Philip H. Pope and Louise Smith Pope

Philip H. Pope was the author of the verses of "It's a Long Way to Amphioxus". In 1921 he and his fiancee Louise Smith were attending a summer course in biology at the Biological Laboratory of the Cold Spring Harbor Laboratory on Long Island, New York. They heard some students singing the chorus to the song, and Louise commented that Philip should write verses for the song. He did.

Philip Pope, about 1960
Louise Smith Pope and Philip Pope
admire their daughter Edith in 1923
Photographs courtesy of Edith Pope Patten

Philip and Louise both came from Maine (Manchester and Augusta, respectively). They met on a class trip to Washington, DC, when Philip was 21 and Louise was 14. Louise went to college and did graduate work at Smith College. Philip was an undergraduate at Bowdoin College, and went on to do graduate work at Harvard, completing a Ph.D. at the University of Pennsylvania in the area of herpetology.

Philip proposed to Louise that summer at Cold Spring Harbor, and they were subsequently married. (Louise broke off her graduate work just short of her Ph.D. to, as her daughter Edith says, "get her P.H.P. instead"). Philip Pope spent one year teaching biology at Reed College in 1922. In 1923 an infection of tuberculosis became active, and he entered the Veterans' Hospital in Walla Walla, Washington. That year their daughter Edith was born. Philip Pope remained in the hospital for 6 years. After leaving the hospital he had no job, and they tried farming. In 1930 the Popes were offered jobs teaching Biology at Whitman College in Walla Walla. They remained on its faculty until their retirement (Philip retired in 1953, Louise in 1962). Their daughter Edith remembers field trips by car to the Columbia River not far from Walla Walla, with the Popes and their students singing biological songs as they drove. Philip also contributed substantially to the collections of the Whitman College Herbarium.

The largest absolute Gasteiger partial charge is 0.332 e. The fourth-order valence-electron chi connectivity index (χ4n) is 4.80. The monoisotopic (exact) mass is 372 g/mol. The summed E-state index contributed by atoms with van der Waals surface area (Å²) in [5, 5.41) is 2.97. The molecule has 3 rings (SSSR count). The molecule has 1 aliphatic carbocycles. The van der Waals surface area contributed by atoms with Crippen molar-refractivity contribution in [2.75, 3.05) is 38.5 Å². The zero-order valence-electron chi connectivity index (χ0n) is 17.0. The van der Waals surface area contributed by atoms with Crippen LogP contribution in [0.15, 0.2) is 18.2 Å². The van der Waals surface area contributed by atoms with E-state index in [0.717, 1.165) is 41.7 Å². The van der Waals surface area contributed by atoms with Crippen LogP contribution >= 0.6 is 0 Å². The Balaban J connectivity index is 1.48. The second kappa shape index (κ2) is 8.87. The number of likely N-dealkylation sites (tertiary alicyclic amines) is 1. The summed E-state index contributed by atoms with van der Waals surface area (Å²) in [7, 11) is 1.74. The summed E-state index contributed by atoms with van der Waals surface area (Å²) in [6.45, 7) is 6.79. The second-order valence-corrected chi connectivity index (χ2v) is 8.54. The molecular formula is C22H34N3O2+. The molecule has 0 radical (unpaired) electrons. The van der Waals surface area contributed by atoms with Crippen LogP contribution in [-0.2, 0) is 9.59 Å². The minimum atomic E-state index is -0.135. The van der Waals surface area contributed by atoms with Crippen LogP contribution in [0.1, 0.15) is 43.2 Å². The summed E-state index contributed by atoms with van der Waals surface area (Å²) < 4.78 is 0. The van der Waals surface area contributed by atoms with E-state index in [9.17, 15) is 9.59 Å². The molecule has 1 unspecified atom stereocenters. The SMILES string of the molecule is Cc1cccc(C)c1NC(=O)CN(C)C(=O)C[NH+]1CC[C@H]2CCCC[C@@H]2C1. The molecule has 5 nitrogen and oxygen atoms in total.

Both Philip and Louise died in 1970.

The house where the Popes lived was called "The Vatican". Some feeling for their sense of humor will be found in the article in the Whitman Magazine about Louise Smith Pope, which is available on the web.

I am indebted for most of this information to the late Edith Pope Patten and the late Art Rempel.

Joe Felsenstein